The creatures of Kabini…well, the large ones are what I am talking about here (remember the yellow-thighed tarantula that I photographed in
or the Southern Birdwing?
Well, anyway…the larger creatures of Kabini come in an astonishing variety of sizes and shapes, too. I think the one mammal that everyone goes to Kabini to see is the
(not much chance of seeing an African one here, I must add)
These majestic animals can be found in herds, especially on the banks of the backwaters:
Here's another magnificient tusker:
Of course, it's several people's ultimate dream to be able to sight a big cat. On the first safari, we got a sighting of an
rather far away in the forest:
It stayed there until we saw it again on our way back from the safari, and then slowly moved off:
Several jeeps were able to get a glimpse of the animal:
More shots of our second leopard sighting, which was far closer, are
One of the animals that acts as a "Early Warning System" of the forest, giving alarm calls at the nearness of any big cat, is the
...here are two, at a salt lick; you can see one actually licking!
It was great watching this one actually bringing a figure of speech to life..."showing a clean pair of heels" is to run away...and that's exactly what this one is doing!
Several times, we spotted the
MALABAR GIANT SQUIRREL
in the canopy...can you spot it in this distant shot?
is a variety of deer which has a glandular secretion in its neck:
Here'e another one. a young male showing the antler buds:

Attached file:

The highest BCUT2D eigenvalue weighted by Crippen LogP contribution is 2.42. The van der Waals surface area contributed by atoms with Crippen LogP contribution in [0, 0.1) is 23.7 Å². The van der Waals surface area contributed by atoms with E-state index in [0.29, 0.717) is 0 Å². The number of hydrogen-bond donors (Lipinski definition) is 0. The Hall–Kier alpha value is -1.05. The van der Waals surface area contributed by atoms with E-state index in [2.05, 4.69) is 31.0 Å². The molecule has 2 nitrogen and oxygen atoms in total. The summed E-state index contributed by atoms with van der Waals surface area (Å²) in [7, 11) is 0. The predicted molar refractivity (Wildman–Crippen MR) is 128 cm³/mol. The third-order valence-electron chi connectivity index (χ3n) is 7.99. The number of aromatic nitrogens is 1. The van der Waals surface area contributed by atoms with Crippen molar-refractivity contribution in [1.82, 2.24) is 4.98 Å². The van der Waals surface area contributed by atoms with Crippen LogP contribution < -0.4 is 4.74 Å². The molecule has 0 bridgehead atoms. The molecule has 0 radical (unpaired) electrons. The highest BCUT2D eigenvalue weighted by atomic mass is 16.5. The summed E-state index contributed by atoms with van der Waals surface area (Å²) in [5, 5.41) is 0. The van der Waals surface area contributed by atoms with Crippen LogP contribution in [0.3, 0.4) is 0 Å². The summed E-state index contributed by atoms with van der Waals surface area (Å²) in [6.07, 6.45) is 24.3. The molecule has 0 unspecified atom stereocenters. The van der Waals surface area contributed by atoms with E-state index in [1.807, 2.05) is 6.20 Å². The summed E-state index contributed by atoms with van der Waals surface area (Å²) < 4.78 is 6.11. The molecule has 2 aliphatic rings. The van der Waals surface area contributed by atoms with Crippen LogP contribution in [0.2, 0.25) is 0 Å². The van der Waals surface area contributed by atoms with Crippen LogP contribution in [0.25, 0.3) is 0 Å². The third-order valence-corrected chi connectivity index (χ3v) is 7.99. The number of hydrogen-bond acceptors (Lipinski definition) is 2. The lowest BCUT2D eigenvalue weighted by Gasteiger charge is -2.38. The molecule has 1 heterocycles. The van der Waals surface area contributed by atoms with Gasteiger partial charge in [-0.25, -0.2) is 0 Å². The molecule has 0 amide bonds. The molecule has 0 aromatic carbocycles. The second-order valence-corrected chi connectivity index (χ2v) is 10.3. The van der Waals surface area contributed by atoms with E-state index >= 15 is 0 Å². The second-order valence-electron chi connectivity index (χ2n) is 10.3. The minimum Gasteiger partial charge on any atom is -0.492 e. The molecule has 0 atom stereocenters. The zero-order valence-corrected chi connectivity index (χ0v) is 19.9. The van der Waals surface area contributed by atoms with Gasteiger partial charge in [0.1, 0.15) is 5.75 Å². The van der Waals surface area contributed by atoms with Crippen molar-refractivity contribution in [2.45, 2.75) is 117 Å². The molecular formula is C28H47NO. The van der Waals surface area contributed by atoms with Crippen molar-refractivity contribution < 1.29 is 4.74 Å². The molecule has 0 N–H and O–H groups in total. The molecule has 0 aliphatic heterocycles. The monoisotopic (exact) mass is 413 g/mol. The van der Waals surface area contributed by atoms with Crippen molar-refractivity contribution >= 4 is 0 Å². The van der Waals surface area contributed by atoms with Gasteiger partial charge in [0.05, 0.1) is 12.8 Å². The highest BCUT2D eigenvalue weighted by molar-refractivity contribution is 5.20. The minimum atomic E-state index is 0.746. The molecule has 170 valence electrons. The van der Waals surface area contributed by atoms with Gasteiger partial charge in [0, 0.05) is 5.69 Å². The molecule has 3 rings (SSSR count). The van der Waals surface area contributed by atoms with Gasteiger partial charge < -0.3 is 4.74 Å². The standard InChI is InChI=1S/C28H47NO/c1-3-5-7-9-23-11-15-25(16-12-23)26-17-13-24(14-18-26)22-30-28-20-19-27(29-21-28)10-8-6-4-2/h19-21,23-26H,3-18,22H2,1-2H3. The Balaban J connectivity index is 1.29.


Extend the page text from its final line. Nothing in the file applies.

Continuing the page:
or wild bison, are also seen in both the jungle and the river banks:
Here's a young one, taken as our jeep lurched forward over rough terrain:
And an adult, reaching up to the leaves to feed:
When near the backwaters, it was lovely to watch many animals at once, in such mixed groups:
A particularly lovely sighting for me, this time, was being able to watch a
SMOOTH-COATED (RIVER) OTTER
at work, catching its breakfast.
Here's the first sight of this streamlined animal:
Off into the water it went:
The meal was caught:
And devoured...watch those canines!
was one of the several that we were able to see:
A reptile which we all like to see from a safer distance than all the others, is the
and here's a large specimen, with a cormorant giving it company:
Of course, I cannot miss out the mammal that also tries to live in these forest areas; here are the people of the Kabini region, who try to make their livelihood and are in constant conflict with the wildlife:
I’ll conclude with the only mammal that goes to considerable effort and expense to go and watch other creatures…the Wildlife Tourist!
I’ve posted about the people and places on the Kabini trip on my Facebook page
and more photographs of the mammals are
More photographs of the Otter are